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Sunday, October 3, 2010

Netflix (NFLX) is "Giving [Us] Nosebleed" = Time to Maintain Discipline and Reallocate

Patient, long-term shareholders of Netflix (NFLX) have been immensely rewarded this year as the company's share price has truly gone crazy -- here's a 10-year from Google Finance (GOOG), which reveals a mostly flattish trend prior to 2009-10:

In addition to momentum-oriented investment funds, long-time investors who still own the stock are no doubt jumping up and down.

One of our astute friends has been recommending Netflix since 2003 or even 2002, when the stock was between $5 and $10 per share. While his ownership position has shifted around somewhat during the years, he still holds a position in the company and strongly believes in CEO Reed Hastings, the business model, and growth prospects.

We, too, have long been a fan of Netflix's subscription based business model, yet have never owned shares. Here on CS$, we first mentioned the company in our May 2009 post, Some Cash Rich Franchise Businesses Still Growing - Not Kidding. But, it turns out that our stance late last fall was too conservative, stating that shares were arguably fairly valued back in the $50s in an October 2009 post and again at $100 in April of this year.

While earnings results have been better-than-expected and forward earnings estimates subsequently moved higher, a primary driver of the monster stock move is incredible P/E multiple expansion: on a trailing basis, the 2009A P/E moved from maybe 25 times to a whopping 78 times. We're not sure where 2011E earnings were last fall (e.g. how much lower than today's estimate), with the stock at $50, but using the current Wall Street consensus estimate of $3.72 from Yahoo Finance (YHOO), the out-year P/E multiple increased from a-now-clearly-attractive 13 times to a current 42 times. Key NFLX "valuation measures" from Yahoo Finance:

Our friend is understandably ebullient about the recent run, but also realistic that valuation is now getting crazy. We emailed him on Sunday 9/26 with congratulations and included the following comment:
  • "Amazing run. Solid fundamentals and business model, combined with Blockbuster's possible bankruptcy* and short squeeze are working magic. While the valuation is now on the high side, a manic market may keep pushing higher.... that said, it may be prudent to maintain discipline and trim at current levels...." *we weren't aware that this became a reality on 9/23/10.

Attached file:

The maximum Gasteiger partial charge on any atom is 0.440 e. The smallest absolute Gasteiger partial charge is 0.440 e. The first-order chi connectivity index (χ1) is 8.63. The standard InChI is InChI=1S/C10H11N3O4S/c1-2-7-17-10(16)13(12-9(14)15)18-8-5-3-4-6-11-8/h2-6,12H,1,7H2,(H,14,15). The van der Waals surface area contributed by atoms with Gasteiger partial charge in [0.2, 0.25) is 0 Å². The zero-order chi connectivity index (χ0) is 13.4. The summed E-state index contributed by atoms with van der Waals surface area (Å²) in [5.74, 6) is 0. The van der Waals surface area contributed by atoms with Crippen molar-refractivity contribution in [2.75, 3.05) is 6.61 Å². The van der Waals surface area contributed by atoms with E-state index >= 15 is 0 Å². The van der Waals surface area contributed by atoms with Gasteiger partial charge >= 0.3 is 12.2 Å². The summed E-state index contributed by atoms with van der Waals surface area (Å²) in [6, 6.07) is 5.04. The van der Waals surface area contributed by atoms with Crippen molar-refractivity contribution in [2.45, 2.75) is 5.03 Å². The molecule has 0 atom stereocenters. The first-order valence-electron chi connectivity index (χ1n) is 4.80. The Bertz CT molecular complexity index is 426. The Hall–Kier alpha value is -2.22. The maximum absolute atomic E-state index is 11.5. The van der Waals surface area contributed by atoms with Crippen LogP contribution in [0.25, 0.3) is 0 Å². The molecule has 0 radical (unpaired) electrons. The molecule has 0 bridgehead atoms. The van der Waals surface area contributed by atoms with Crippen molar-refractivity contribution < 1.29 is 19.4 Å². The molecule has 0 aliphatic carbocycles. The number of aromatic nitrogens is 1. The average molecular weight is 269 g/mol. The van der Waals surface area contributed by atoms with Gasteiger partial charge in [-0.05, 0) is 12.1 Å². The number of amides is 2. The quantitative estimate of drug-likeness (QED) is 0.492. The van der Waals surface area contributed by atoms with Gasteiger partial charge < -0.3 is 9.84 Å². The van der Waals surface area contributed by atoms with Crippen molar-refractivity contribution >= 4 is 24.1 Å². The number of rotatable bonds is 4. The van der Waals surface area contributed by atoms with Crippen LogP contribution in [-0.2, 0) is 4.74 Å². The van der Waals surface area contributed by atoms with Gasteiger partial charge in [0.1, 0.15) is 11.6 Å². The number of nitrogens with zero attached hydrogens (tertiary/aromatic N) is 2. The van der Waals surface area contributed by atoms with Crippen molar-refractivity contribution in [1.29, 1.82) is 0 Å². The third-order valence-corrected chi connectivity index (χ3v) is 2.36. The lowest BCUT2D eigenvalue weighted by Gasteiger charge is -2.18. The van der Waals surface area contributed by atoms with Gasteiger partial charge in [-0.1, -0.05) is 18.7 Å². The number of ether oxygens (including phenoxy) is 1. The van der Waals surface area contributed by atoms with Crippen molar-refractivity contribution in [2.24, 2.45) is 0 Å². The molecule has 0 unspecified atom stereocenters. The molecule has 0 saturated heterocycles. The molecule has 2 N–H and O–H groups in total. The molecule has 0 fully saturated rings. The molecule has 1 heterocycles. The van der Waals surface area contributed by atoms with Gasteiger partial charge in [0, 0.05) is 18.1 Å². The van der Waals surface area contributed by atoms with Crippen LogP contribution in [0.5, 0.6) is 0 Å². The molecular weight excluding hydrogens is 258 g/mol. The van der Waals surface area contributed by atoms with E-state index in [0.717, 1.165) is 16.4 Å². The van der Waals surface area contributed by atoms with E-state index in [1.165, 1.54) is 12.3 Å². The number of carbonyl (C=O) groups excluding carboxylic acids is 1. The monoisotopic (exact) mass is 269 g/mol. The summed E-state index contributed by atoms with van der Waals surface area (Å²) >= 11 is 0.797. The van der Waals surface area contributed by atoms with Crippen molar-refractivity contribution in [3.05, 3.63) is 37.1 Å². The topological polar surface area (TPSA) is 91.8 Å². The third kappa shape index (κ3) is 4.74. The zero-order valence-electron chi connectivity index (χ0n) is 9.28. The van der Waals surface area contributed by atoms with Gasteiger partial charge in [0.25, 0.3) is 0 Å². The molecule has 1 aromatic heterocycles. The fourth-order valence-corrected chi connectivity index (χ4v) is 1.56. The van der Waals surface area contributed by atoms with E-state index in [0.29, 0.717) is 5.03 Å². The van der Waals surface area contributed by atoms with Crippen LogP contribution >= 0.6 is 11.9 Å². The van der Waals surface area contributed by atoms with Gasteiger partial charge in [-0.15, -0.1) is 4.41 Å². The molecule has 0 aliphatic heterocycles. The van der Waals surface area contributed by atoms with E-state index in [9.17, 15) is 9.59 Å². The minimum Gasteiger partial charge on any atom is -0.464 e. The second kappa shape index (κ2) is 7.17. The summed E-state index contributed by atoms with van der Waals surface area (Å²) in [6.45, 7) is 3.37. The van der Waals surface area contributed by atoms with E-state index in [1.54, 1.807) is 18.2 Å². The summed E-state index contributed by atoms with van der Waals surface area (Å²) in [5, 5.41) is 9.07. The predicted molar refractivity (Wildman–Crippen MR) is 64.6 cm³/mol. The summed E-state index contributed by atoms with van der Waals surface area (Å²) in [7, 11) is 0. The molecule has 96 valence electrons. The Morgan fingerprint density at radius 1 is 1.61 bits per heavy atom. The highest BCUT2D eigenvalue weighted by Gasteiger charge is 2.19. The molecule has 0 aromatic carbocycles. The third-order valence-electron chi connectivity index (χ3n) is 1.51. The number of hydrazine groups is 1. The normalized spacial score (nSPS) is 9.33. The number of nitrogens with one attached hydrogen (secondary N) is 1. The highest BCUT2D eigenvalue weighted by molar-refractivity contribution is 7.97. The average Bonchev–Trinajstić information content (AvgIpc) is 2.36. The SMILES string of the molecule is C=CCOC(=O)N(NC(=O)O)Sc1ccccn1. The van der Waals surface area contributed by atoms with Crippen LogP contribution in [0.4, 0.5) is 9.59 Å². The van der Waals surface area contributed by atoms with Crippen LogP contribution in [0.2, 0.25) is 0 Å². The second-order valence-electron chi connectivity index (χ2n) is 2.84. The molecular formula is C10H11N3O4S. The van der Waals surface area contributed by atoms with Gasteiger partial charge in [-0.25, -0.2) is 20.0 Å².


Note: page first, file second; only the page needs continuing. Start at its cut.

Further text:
His response:
  • "Yeah, NFLX is giving me nosebleeds."
We like how he put it and can't help but draw a parallel between Netflix's recent run and that of another small float, heavily shorted, episodic market darling, Blue Nile (NILE). We wrote about the latter last October in our post, Things That Don't Make Sense: NILE's Valuation. At least some gravity has returned to shares of Blue Nile, although shares continue to trade at 42 times the 2011 consensus earnings estimate - chart from Yahoo:

Alas, Netflix's share price turned south late last week -- please revisit the chart at the top of this post to see Friday's 5% decline. Silicon Alley Insider aptly chimed in with this: CHART OF THE DAY: Is The Netflix Stock Bubble Finally Bursting?

While there's a natural, human tendency to think things will continue in the same direction (in this case, up - ignoring the down move on Thursday/Friday), we would be sellers into recent strength (and would have been reducing exposure on the elevator ride up). Now, we would take these winnings and actively reallocate capital into out-of-favor, low multiple merchandise such as:
  • Seaspan (SSW) and Sonic Foundry (SOFO) - fair value potentially 2 to 3 times current levels.
  • Yahoo (YHOO) - fair value potentially 1.5 to 2.0 times current levels.
  • Weight Watchers (WTW) - fair value potentially 1.5 times (or better) current levels.
(click company name above for our prior post)

Admittedly, the trend can be your friend. Yet, in the case of extremely favorable nosebleed, history tells us it's always best to take the money and run... seeking out and investing in companies that offer tangible margins of safety.

Happy investing,

Jeffrey Walkenhorst

Disclosure: long SSW, SOFO, YHOO, WTW.

© 2010 Jeffrey Walkenhorst
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